Those that suffer from alcoholic neuropathy typically exhibit muscular weakness, slower reflexes, and reduced sensation in their extremities, so your doctor will schedule full physical and neurological examinations for starters.
Nerve Tests (Electromyography And Nerve Conduction Studies)
Electromyography (EMG) and nerve conduction studies (NCV) will then be necessary to assess, not the cause of the prospective neuropathy, but the severity of the nerve damage.
In some instances, a doctor may wish to carry out a nerve biopsy, which involves the harvesting of a small fraction of a nerve (usually from the ankle area) for closer examination using high-powered microscopes. This may well reveal damage-patterns consistent with alcoholic neuropathy across the nerves of the affected area.
You may also be asked to take part in urine tests, blood tests, or imaging sessions in order to eliminate other possible causes of neuropathy and associated symptoms.
Thankfully, there are certain aspects of alcoholic neuropathy that can be treated. For instance, painkillers, antidepressants, and anti-seizure medications can be instrumental in terms of pain management, although these aren’t considered scientifically approved treatments. Maintaining a healthy diet supplemented with plenty of B12, vitamin E, folate, and thiamine can help with the deficiency side of things.
Sadly, there are no medical treatments for counteracting muscle waste, the loss of sensation, or issues with balance; however, many see improvements on all three fronts by getting sober.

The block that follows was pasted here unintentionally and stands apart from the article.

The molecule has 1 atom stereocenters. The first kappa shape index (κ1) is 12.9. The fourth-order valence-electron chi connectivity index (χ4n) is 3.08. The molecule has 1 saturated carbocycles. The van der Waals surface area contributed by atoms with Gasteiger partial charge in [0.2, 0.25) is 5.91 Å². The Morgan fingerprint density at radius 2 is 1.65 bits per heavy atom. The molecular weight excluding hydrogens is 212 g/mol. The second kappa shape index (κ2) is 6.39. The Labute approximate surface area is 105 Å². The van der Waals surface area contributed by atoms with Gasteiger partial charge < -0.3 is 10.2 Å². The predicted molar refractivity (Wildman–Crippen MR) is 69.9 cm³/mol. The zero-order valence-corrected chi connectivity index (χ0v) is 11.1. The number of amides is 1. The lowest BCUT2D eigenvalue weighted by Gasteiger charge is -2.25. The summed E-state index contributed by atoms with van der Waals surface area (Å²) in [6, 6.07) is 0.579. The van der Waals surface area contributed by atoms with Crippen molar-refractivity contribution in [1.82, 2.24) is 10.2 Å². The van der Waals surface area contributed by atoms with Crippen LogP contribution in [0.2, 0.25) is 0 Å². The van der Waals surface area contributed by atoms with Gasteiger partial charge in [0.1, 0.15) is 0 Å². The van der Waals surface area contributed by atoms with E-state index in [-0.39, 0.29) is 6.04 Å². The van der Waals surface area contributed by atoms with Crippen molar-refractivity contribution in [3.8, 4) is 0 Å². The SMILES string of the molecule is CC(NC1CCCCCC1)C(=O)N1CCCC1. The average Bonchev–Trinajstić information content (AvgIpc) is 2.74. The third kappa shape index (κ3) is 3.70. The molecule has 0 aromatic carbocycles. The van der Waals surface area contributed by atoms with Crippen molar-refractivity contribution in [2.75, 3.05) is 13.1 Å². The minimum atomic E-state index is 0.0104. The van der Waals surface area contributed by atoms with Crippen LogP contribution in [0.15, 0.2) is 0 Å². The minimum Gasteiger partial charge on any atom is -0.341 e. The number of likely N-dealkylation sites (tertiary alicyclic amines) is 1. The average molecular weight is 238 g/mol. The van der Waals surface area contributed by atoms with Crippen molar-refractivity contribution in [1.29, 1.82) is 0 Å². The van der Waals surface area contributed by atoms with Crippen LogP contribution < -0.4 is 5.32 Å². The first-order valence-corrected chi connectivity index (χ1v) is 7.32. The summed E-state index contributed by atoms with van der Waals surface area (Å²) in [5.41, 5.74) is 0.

In severe cases of alcohol addiction, when a liver transplant is necessary, there have been some instances of reduced symptoms, post-op, but not even a transplant can abate the symptoms of late-stage alcoholic neuropathy.
Living With And Overcoming Alcohol Neuropathy
What does alcoholic neuropathy feel like? If you’ve been diagnosed with alcoholic neuropathy, the best thing you can do for yourself is to quit drinking, which we know is easier said than done, but you don’t have to do it alone. Consider joining a support group — there are a number online if your condition prevents you from leaving the house.
Should you have the resources available, you may also want to hire a nurse or professional carer, as they can organize home visits and help you out with a number of tasks, give health advice, and make sure you’re well looked after.
A medical or care worker will also ease the burden of keeping track of your recovery program yourself, preventing accidental lapses in the program.
AspenRidge Can Help You
We know that walking away from alcohol after years of dependency can feel like an impossibility, especially as you may be facing tough and uncertain times with your health, but here at AspenRidge, we can help you kick the habit once and for all. Contact us directly for alcohol recovery assistance at 855-281-5588.
Through our Colorado-based Alcohol Addiction Treatment Program, we provide our clients with a holistic recovery plan that treats both the physical dependencies of alcohol use disorder and any underlying psychological causes, ensuring you can get sober, stay sober, and begin your recovery from alcoholic neuropathy, or, better still, prevent it from developing in the first place.
Together, we can reclaim what alcohol has seized, and set a new course for a brighter, healthier, happier future!